Russian Man Sentenced to 11 Months Time Served on Visa Fraud and False Statement Charges

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FILE PHOTO: Signage is seen at the United States Department of Justice headquarters in Washington, D.C.

 

PORTLAND, Maine:  A man previously from Togliatti, Russia, now of Portland, was sentenced in federal court today for conspiracy to commit visa fraud, false statements to a federal law enforcement agency, and visa fraud, U.S. Attorney Darcie N. McElwee announced.

U.S. District Judge Nancy Torresen sentenced Alexander Gormatov, 34, to time served (333 days), a $2,000 fine, and one year of supervised release. Gormatov was found guilty following a jury trial in October 2021.

According to court records, Gormatov, a Russian national, entered the U.S. on a student/work visa in 2009, and later successfully adjusted his status to that of an academic student visa by attending Southern Maine Community College (SMCC) in 2010.

In 2011, Gormatov met a 17-year-old female U.S. citizen through a Craigslist employment advertisement. A few months later when she reached age 18, Gormatov paid her to marry him in pursuit of a permanent immigration benefit. Gormatov then quit school. By November 2012, when he failed to re-enroll at SMCC, Gormatov became unlawfully present in the U.S.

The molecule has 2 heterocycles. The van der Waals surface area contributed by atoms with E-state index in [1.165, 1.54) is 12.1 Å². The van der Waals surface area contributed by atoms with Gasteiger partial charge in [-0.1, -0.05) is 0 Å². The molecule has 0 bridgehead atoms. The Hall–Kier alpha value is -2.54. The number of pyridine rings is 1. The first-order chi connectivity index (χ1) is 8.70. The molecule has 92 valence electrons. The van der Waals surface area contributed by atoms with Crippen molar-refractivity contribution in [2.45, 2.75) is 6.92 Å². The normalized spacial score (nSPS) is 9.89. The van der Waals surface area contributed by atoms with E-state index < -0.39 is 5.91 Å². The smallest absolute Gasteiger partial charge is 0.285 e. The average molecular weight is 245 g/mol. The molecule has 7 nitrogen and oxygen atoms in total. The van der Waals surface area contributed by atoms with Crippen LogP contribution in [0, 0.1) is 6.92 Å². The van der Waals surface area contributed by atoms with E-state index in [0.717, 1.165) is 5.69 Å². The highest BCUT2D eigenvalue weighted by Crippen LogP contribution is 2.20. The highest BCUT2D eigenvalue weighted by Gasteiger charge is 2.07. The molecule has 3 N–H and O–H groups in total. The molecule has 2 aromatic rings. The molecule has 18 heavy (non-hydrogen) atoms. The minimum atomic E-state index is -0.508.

In January 2013, per their agreement, the sham couple made a series of material false statements on immigration documents that Gormatov later filed seeking a formal adjustment to his immigration status. In April 2013, the couple was interviewed by the U.S. Citizenship and Immigration Service in South Portland during which, per Gormatov’s instruction, the couple falsely claimed to be living as husband and wife. Following the interviews, based on the fraud, Gormatov obtained conditional lawful permanent resident (LPR) status in the U.S.

In January 2014, Gormatov’s bride gave birth to a child she conceived with her actual live-in boyfriend, but Gormatov’s name was placed on the birth certificate. In March 2015, Gormatov filed a petition to remove the conditions of his permanent residence, accompanied by a copy of the child’s falsified birth certificate.

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In January 2017, after learning he was under investigation, Gormatov departed the U.S. for Russia and failed to return within one year. In May 2019, in order to return to the U.S., Gormatov falsely represented the paternity of his sham wife’s child on a form filed in Riga, Latvia.

During the trial, the young sham wife testified that Gormatov had told her to “just trust him” because such sham marriages happen all the time and “nobody cares.”


The Cumberland County Sheriff’s Office, the Department of Homeland Security – Homeland Security Investigations, and the Department of State – Diplomatic Security Service investigated this case.  

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